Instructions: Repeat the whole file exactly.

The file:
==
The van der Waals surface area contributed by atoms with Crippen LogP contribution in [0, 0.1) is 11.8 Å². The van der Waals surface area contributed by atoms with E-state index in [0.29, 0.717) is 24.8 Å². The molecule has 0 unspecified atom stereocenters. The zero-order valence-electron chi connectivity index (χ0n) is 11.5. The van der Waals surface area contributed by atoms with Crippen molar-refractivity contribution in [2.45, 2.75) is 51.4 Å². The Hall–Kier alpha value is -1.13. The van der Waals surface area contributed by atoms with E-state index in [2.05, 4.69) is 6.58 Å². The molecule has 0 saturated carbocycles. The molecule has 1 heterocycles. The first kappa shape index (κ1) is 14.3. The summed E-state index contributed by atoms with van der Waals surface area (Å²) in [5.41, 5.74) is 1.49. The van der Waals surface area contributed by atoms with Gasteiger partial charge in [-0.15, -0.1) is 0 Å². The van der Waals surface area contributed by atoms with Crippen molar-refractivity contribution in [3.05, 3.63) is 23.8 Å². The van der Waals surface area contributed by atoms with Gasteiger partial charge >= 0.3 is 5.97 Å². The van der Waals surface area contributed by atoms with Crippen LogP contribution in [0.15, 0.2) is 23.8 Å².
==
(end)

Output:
The van der Waals surface area contributed by atoms with Crippen LogP contribution in [0, 0.1) is 11.8 Å². The van der Waals surface area contributed by atoms with E-state index in [0.29, 0.717) is 24.8 Å². The molecule has 0 unspecified atom stereocenters. The zero-order valence-electron chi connectivity index (χ0n) is 11.5. The van der Waals surface area contributed by atoms with Crippen molar-refractivity contribution in [2.45, 2.75) is 51.4 Å². The Hall–Kier alpha value is -1.13. The van der Waals surface area contributed by atoms with E-state index in [2.05, 4.69) is 6.58 Å². The molecule has 0 saturated carbocycles. The molecule has 1 heterocycles. The first kappa shape index (κ1) is 14.3. The summed E-state index contributed by atoms with van der Waals surface area (Å²) in [5.41, 5.74) is 1.49. The van der Waals surface area contributed by atoms with Gasteiger partial charge in [-0.15, -0.1) is 0 Å². The van der Waals surface area contributed by atoms with Crippen molar-refractivity contribution in [3.05, 3.63) is 23.8 Å². The van der Waals surface area contributed by atoms with Gasteiger partial charge >= 0.3 is 5.97 Å². The van der Waals surface area contributed by atoms with Crippen LogP contribution in [0.15, 0.2) is 23.8 Å².